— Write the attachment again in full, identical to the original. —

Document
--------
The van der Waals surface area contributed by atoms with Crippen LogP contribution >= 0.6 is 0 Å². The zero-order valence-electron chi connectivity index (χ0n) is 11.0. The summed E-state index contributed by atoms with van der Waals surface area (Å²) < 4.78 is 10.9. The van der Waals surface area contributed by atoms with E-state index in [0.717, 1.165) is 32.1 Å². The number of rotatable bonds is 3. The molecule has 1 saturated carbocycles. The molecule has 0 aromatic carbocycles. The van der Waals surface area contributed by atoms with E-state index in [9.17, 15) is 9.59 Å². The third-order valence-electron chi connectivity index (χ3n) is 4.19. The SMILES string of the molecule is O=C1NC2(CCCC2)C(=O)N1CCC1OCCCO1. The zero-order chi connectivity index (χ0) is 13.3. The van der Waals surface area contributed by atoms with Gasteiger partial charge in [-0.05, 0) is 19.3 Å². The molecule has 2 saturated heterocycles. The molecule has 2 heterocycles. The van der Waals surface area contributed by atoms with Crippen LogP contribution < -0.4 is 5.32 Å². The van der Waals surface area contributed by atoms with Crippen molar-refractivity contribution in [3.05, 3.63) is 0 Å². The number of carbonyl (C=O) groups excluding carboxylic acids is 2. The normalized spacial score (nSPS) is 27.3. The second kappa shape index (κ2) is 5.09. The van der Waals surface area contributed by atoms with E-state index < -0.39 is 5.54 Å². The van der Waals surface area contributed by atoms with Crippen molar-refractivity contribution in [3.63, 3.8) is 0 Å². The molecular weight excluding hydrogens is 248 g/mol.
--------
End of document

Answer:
The van der Waals surface area contributed by atoms with Crippen LogP contribution >= 0.6 is 0 Å². The zero-order valence-electron chi connectivity index (χ0n) is 11.0. The summed E-state index contributed by atoms with van der Waals surface area (Å²) < 4.78 is 10.9. The van der Waals surface area contributed by atoms with E-state index in [0.717, 1.165) is 32.1 Å². The number of rotatable bonds is 3. The molecule has 1 saturated carbocycles. The molecule has 0 aromatic carbocycles. The van der Waals surface area contributed by atoms with E-state index in [9.17, 15) is 9.59 Å². The third-order valence-electron chi connectivity index (χ3n) is 4.19. The SMILES string of the molecule is O=C1NC2(CCCC2)C(=O)N1CCC1OCCCO1. The zero-order chi connectivity index (χ0) is 13.3. The van der Waals surface area contributed by atoms with Gasteiger partial charge in [-0.05, 0) is 19.3 Å². The molecule has 2 saturated heterocycles. The molecule has 2 heterocycles. The van der Waals surface area contributed by atoms with Crippen LogP contribution < -0.4 is 5.32 Å². The van der Waals surface area contributed by atoms with Crippen molar-refractivity contribution in [3.05, 3.63) is 0 Å². The number of carbonyl (C=O) groups excluding carboxylic acids is 2. The normalized spacial score (nSPS) is 27.3. The second kappa shape index (κ2) is 5.09. The van der Waals surface area contributed by atoms with E-state index < -0.39 is 5.54 Å². The van der Waals surface area contributed by atoms with Crippen molar-refractivity contribution in [3.63, 3.8) is 0 Å². The molecular weight excluding hydrogens is 248 g/mol.